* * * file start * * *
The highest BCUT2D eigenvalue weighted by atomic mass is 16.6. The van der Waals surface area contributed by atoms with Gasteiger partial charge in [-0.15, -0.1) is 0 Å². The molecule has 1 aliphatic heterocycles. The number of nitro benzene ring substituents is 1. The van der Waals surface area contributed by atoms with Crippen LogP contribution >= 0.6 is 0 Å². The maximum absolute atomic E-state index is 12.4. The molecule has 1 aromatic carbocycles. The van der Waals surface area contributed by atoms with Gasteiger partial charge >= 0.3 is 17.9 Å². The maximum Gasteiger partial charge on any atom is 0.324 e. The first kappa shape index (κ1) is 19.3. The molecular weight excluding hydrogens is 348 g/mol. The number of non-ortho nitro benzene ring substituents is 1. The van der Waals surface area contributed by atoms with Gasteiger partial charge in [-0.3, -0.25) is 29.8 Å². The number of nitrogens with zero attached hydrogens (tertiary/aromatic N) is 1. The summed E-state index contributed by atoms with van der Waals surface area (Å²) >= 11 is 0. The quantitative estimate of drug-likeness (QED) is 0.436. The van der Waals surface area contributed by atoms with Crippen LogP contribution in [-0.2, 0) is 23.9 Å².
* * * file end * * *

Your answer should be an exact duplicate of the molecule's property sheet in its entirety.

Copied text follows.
The highest BCUT2D eigenvalue weighted by atomic mass is 16.6. The van der Waals surface area contributed by atoms with Gasteiger partial charge in [-0.15, -0.1) is 0 Å². The molecule has 1 aliphatic heterocycles. The number of nitro benzene ring substituents is 1. The van der Waals surface area contributed by atoms with Crippen LogP contribution >= 0.6 is 0 Å². The maximum absolute atomic E-state index is 12.4. The molecule has 1 aromatic carbocycles. The van der Waals surface area contributed by atoms with Gasteiger partial charge >= 0.3 is 17.9 Å². The maximum Gasteiger partial charge on any atom is 0.324 e. The first kappa shape index (κ1) is 19.3. The molecular weight excluding hydrogens is 348 g/mol. The number of non-ortho nitro benzene ring substituents is 1. The van der Waals surface area contributed by atoms with Gasteiger partial charge in [-0.3, -0.25) is 29.8 Å². The number of nitrogens with zero attached hydrogens (tertiary/aromatic N) is 1. The summed E-state index contributed by atoms with van der Waals surface area (Å²) >= 11 is 0. The quantitative estimate of drug-likeness (QED) is 0.436. The van der Waals surface area contributed by atoms with Crippen LogP contribution in [-0.2, 0) is 23.9 Å².